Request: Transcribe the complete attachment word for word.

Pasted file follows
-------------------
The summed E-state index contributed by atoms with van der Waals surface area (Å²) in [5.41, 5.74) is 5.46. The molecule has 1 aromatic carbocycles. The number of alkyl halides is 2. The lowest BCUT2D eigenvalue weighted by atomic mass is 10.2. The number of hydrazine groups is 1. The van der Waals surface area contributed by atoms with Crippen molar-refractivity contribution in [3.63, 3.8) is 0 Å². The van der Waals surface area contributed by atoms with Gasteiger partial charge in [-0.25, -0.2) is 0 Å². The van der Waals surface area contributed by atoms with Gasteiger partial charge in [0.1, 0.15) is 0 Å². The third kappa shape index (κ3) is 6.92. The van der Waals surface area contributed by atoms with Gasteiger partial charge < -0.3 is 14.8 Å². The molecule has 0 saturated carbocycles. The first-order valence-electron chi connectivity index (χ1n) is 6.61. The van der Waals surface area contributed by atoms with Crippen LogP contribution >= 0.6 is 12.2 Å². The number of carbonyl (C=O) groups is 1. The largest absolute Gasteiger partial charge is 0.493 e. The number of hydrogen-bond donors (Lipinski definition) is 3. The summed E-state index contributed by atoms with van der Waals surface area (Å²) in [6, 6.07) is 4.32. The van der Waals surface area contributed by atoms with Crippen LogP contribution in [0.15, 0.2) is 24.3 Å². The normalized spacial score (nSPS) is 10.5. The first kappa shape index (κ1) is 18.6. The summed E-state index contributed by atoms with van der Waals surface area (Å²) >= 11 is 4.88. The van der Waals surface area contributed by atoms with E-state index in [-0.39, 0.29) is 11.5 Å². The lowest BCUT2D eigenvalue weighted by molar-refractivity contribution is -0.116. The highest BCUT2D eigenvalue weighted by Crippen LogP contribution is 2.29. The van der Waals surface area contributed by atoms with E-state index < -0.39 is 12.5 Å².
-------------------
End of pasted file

The summed E-state index contributed by atoms with van der Waals surface area (Å²) in [5.41, 5.74) is 5.46. The molecule has 1 aromatic carbocycles. The number of alkyl halides is 2. The lowest BCUT2D eigenvalue weighted by atomic mass is 10.2. The number of hydrazine groups is 1. The van der Waals surface area contributed by atoms with Crippen molar-refractivity contribution in [3.63, 3.8) is 0 Å². The van der Waals surface area contributed by atoms with Gasteiger partial charge in [-0.25, -0.2) is 0 Å². The van der Waals surface area contributed by atoms with Gasteiger partial charge in [0.1, 0.15) is 0 Å². The third kappa shape index (κ3) is 6.92. The van der Waals surface area contributed by atoms with Gasteiger partial charge < -0.3 is 14.8 Å². The molecule has 0 saturated carbocycles. The first-order valence-electron chi connectivity index (χ1n) is 6.61. The van der Waals surface area contributed by atoms with Crippen LogP contribution >= 0.6 is 12.2 Å². The number of carbonyl (C=O) groups is 1. The largest absolute Gasteiger partial charge is 0.493 e. The number of hydrogen-bond donors (Lipinski definition) is 3. The summed E-state index contributed by atoms with van der Waals surface area (Å²) in [6, 6.07) is 4.32. The van der Waals surface area contributed by atoms with Crippen LogP contribution in [0.15, 0.2) is 24.3 Å². The normalized spacial score (nSPS) is 10.5. The first kappa shape index (κ1) is 18.6. The summed E-state index contributed by atoms with van der Waals surface area (Å²) >= 11 is 4.88. The van der Waals surface area contributed by atoms with E-state index in [-0.39, 0.29) is 11.5 Å². The lowest BCUT2D eigenvalue weighted by molar-refractivity contribution is -0.116. The highest BCUT2D eigenvalue weighted by Crippen LogP contribution is 2.29. The van der Waals surface area contributed by atoms with E-state index < -0.39 is 12.5 Å².